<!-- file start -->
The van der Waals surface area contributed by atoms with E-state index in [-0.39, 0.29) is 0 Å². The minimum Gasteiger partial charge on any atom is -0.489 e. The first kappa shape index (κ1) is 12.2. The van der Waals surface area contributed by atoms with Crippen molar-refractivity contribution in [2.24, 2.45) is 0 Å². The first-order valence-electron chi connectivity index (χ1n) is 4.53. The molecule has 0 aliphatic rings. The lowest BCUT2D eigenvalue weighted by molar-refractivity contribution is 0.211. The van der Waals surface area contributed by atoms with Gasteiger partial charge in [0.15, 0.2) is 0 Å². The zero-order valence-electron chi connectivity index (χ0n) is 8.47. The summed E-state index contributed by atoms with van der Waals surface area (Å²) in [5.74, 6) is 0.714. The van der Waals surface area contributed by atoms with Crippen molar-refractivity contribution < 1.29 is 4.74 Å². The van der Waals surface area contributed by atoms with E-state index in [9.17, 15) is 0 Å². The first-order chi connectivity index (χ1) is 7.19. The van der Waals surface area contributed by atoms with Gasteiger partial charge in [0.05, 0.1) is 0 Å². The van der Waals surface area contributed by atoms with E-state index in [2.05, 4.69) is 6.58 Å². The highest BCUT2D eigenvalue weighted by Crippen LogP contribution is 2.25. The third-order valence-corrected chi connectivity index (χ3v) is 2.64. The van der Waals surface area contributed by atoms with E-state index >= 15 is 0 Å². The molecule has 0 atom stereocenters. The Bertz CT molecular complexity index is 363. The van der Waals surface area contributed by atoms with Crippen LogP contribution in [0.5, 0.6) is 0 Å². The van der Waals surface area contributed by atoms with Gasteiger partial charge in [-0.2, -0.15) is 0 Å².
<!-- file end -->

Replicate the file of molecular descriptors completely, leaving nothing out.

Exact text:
The van der Waals surface area contributed by atoms with E-state index in [-0.39, 0.29) is 0 Å². The minimum Gasteiger partial charge on any atom is -0.489 e. The first kappa shape index (κ1) is 12.2. The van der Waals surface area contributed by atoms with Crippen molar-refractivity contribution in [2.24, 2.45) is 0 Å². The first-order valence-electron chi connectivity index (χ1n) is 4.53. The molecule has 0 aliphatic rings. The lowest BCUT2D eigenvalue weighted by molar-refractivity contribution is 0.211. The van der Waals surface area contributed by atoms with Gasteiger partial charge in [0.15, 0.2) is 0 Å². The zero-order valence-electron chi connectivity index (χ0n) is 8.47. The summed E-state index contributed by atoms with van der Waals surface area (Å²) in [5.74, 6) is 0.714. The van der Waals surface area contributed by atoms with Crippen molar-refractivity contribution < 1.29 is 4.74 Å². The van der Waals surface area contributed by atoms with E-state index in [9.17, 15) is 0 Å². The first-order chi connectivity index (χ1) is 7.19. The van der Waals surface area contributed by atoms with Gasteiger partial charge in [0.05, 0.1) is 0 Å². The van der Waals surface area contributed by atoms with E-state index in [2.05, 4.69) is 6.58 Å². The highest BCUT2D eigenvalue weighted by Crippen LogP contribution is 2.25. The third-order valence-corrected chi connectivity index (χ3v) is 2.64. The van der Waals surface area contributed by atoms with E-state index >= 15 is 0 Å². The molecule has 0 atom stereocenters. The Bertz CT molecular complexity index is 363. The van der Waals surface area contributed by atoms with Crippen LogP contribution in [0.5, 0.6) is 0 Å². The van der Waals surface area contributed by atoms with Gasteiger partial charge in [-0.2, -0.15) is 0 Å².